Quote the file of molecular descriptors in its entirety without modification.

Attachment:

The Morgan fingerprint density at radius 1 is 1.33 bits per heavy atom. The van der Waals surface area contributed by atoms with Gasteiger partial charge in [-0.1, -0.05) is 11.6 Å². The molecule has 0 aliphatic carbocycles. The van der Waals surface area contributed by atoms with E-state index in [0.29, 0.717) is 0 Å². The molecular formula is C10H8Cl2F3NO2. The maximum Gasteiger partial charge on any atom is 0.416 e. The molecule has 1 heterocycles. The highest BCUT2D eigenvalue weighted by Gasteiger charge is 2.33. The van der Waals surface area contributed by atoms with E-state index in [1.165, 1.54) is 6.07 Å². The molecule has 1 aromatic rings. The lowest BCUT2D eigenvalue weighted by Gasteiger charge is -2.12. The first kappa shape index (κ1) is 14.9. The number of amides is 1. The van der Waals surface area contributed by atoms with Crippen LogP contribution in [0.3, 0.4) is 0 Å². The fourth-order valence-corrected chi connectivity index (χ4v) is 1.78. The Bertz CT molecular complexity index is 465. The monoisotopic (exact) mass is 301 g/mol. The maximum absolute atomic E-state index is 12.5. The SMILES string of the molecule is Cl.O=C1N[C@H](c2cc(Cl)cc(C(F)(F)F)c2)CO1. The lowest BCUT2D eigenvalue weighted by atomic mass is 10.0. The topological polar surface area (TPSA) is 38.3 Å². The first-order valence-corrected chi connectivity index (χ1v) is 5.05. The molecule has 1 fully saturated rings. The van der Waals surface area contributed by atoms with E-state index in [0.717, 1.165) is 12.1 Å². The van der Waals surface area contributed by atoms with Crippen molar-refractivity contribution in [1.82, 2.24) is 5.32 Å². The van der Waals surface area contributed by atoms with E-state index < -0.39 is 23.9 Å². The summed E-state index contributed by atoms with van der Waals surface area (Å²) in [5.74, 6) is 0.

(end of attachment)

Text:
The Morgan fingerprint density at radius 1 is 1.33 bits per heavy atom. The van der Waals surface area contributed by atoms with Gasteiger partial charge in [-0.1, -0.05) is 11.6 Å². The molecule has 0 aliphatic carbocycles. The van der Waals surface area contributed by atoms with E-state index in [0.29, 0.717) is 0 Å². The molecular formula is C10H8Cl2F3NO2. The maximum Gasteiger partial charge on any atom is 0.416 e. The molecule has 1 heterocycles. The highest BCUT2D eigenvalue weighted by Gasteiger charge is 2.33. The van der Waals surface area contributed by atoms with E-state index in [1.165, 1.54) is 6.07 Å². The molecule has 1 aromatic rings. The lowest BCUT2D eigenvalue weighted by Gasteiger charge is -2.12. The first kappa shape index (κ1) is 14.9. The number of amides is 1. The van der Waals surface area contributed by atoms with Crippen LogP contribution in [0.3, 0.4) is 0 Å². The fourth-order valence-corrected chi connectivity index (χ4v) is 1.78. The Bertz CT molecular complexity index is 465. The monoisotopic (exact) mass is 301 g/mol. The maximum absolute atomic E-state index is 12.5. The SMILES string of the molecule is Cl.O=C1N[C@H](c2cc(Cl)cc(C(F)(F)F)c2)CO1. The lowest BCUT2D eigenvalue weighted by atomic mass is 10.0. The topological polar surface area (TPSA) is 38.3 Å². The first-order valence-corrected chi connectivity index (χ1v) is 5.05. The molecule has 1 fully saturated rings. The van der Waals surface area contributed by atoms with E-state index in [0.717, 1.165) is 12.1 Å². The van der Waals surface area contributed by atoms with Crippen molar-refractivity contribution in [1.82, 2.24) is 5.32 Å². The van der Waals surface area contributed by atoms with E-state index < -0.39 is 23.9 Å². The summed E-state index contributed by atoms with van der Waals surface area (Å²) in [5.74, 6) is 0.